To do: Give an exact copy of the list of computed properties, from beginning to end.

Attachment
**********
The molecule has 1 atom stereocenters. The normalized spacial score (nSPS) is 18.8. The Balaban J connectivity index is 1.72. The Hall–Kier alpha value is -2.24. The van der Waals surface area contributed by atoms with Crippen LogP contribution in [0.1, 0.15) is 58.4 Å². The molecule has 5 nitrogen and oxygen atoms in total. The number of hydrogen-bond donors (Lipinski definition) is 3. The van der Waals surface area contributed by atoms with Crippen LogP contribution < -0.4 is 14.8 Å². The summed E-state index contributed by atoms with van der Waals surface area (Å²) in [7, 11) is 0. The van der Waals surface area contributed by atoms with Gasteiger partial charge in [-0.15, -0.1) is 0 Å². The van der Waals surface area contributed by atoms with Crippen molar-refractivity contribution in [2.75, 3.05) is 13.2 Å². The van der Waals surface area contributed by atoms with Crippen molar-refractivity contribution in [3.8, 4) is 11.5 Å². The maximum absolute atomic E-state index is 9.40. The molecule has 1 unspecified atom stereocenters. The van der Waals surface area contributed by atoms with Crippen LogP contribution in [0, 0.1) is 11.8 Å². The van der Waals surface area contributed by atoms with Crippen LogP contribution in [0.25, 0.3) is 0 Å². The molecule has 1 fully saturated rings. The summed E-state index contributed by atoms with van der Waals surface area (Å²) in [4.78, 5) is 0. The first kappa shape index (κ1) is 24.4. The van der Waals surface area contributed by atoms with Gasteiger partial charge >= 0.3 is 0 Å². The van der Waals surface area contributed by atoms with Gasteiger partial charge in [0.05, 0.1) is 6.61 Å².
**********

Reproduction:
The molecule has 1 atom stereocenters. The normalized spacial score (nSPS) is 18.8. The Balaban J connectivity index is 1.72. The Hall–Kier alpha value is -2.24. The van der Waals surface area contributed by atoms with Crippen LogP contribution in [0.1, 0.15) is 58.4 Å². The molecule has 5 nitrogen and oxygen atoms in total. The number of hydrogen-bond donors (Lipinski definition) is 3. The van der Waals surface area contributed by atoms with Crippen LogP contribution < -0.4 is 14.8 Å². The summed E-state index contributed by atoms with van der Waals surface area (Å²) in [7, 11) is 0. The van der Waals surface area contributed by atoms with Gasteiger partial charge in [-0.15, -0.1) is 0 Å². The van der Waals surface area contributed by atoms with Crippen molar-refractivity contribution in [2.75, 3.05) is 13.2 Å². The van der Waals surface area contributed by atoms with Crippen molar-refractivity contribution in [3.8, 4) is 11.5 Å². The maximum absolute atomic E-state index is 9.40. The molecule has 1 unspecified atom stereocenters. The van der Waals surface area contributed by atoms with Crippen LogP contribution in [0, 0.1) is 11.8 Å². The van der Waals surface area contributed by atoms with Crippen LogP contribution in [0.25, 0.3) is 0 Å². The molecule has 1 fully saturated rings. The summed E-state index contributed by atoms with van der Waals surface area (Å²) in [4.78, 5) is 0. The first kappa shape index (κ1) is 24.4. The van der Waals surface area contributed by atoms with Gasteiger partial charge >= 0.3 is 0 Å². The van der Waals surface area contributed by atoms with Gasteiger partial charge in [0.05, 0.1) is 6.61 Å².